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The Insiders
Posted at 09:50 AM ET, 10/29/2012

The politics of the storm

The political impact of the storm of 2012 is still uncertain, but it probably gives President Obama an advantage. First and most obviously, natural disasters allow presidents to present themselves as commanding and coming to the aid of endangered Americans. Simply put, the president can direct people and resources to those in need and serve as the nation's voice in expressing sympathy, concern and determination for our fellow citizens who need our collective help.

The only downside to this is the president could overplay his hand and appear to be posing or exploiting the situation for political gain. But the potential for image enhancement is there for the president, and it will be hard for him to miss the opportunity.

 I'm sure the president and company are plotting now on how to get a picture of his touring a damaged area with a Republican governor from Virginia, Pennsylvania or Ohio in tow — or even with New Jersey Gov. Chris Christie (R).

The president’s allies in the media would pick it up from there and herald Obama as the great bipartisan storm slayer.

However, the storm could also disrupt the president’s desperately needed early voting and voter-turnout organizational efforts. If the president’s campaign misses a few days of early voting and preparation for election-day turnout in places like south New Hampshire or Philadelphia or Northern Virginia — and, of course, in Ohio — it could make a dramatic difference, assuming a very close race.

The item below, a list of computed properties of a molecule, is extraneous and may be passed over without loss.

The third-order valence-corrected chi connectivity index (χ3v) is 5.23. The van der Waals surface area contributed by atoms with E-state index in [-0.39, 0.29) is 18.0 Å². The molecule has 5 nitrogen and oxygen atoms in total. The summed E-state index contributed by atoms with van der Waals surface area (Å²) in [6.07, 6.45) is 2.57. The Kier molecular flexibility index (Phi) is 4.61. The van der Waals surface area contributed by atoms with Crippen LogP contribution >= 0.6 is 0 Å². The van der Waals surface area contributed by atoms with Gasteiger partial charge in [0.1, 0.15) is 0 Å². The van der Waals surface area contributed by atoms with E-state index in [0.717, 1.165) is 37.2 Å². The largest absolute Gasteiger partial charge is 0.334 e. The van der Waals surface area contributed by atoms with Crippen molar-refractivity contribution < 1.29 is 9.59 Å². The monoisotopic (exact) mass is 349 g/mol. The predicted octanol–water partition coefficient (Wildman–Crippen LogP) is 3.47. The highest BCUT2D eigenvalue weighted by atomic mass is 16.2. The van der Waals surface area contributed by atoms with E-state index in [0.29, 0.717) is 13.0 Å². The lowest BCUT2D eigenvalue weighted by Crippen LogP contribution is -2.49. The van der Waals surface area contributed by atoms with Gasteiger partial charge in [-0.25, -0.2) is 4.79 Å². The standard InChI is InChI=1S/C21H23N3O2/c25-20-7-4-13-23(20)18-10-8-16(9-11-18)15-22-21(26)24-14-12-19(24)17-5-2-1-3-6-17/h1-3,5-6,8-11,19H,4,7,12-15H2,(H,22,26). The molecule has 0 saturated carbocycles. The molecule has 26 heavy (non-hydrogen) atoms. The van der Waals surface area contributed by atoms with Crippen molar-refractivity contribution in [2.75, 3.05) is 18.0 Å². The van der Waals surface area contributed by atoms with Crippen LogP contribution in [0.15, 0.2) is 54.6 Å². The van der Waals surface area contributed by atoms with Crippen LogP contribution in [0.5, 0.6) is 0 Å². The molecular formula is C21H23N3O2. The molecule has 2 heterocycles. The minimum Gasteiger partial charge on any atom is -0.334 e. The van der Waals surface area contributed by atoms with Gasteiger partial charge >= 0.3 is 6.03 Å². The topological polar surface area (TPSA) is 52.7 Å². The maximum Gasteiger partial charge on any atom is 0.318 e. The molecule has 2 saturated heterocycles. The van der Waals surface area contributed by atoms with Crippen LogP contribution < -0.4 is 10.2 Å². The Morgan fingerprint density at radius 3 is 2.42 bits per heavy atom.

Combine the storm's effect with the data from the new GWU/Battleground poll, which shows that the president's coalition groups are less enthusiastic about voting anyway, and the result could diminish voter turnout for the president. And who knows, that could make the difference.


Gene Kelly in “Singin’ in the Rain.” (TURNER ENTERTAINMENT CO.)
As a memo from Battleground pollster the Tarrance Group puts it, “Should this election not have the same turnout pattern as 2008 and be more evenly distributed between Republicans and Democrats as it was in 2004, much of the president's winning coalition will be minimized.  The intensity gap disadvantage and the vote banking efforts of the Democrats will continue to present a significant strategic challenge for his campaign.”

On the other hand, Mitt Romney’s campaign will suffer the same disruption for their voter-turnout plans as Obama. The difference is that Romney’s coalition is made up of groups that are more likely to get themselves to the polls.

But if nothing else, the storm itself gives Obama the advantage because it prevents more public debate about the state of America’s economy. As this Insider has said all along, if this election is about the economy, Obama might lose.  If it is about something else, he will probably win.

Well, this storm is something else. And if you're watching the news today, the storm isn't just one more story in America, it's a media roadblock. Every news channel has become the storm channel. I haven't heard a peep about the economy since Friday. The Obama campaign has got to be dancing in the rain over their good fortune.

So while the storm is a tragedy on so many levels and for so many of our fellow citizens, it's another example of how lucky Obama is.  Obama has needed a gift from God to change the momentum of the race.  Well, this could be it.

By  |  09:50 AM ET, 10/29/2012

 
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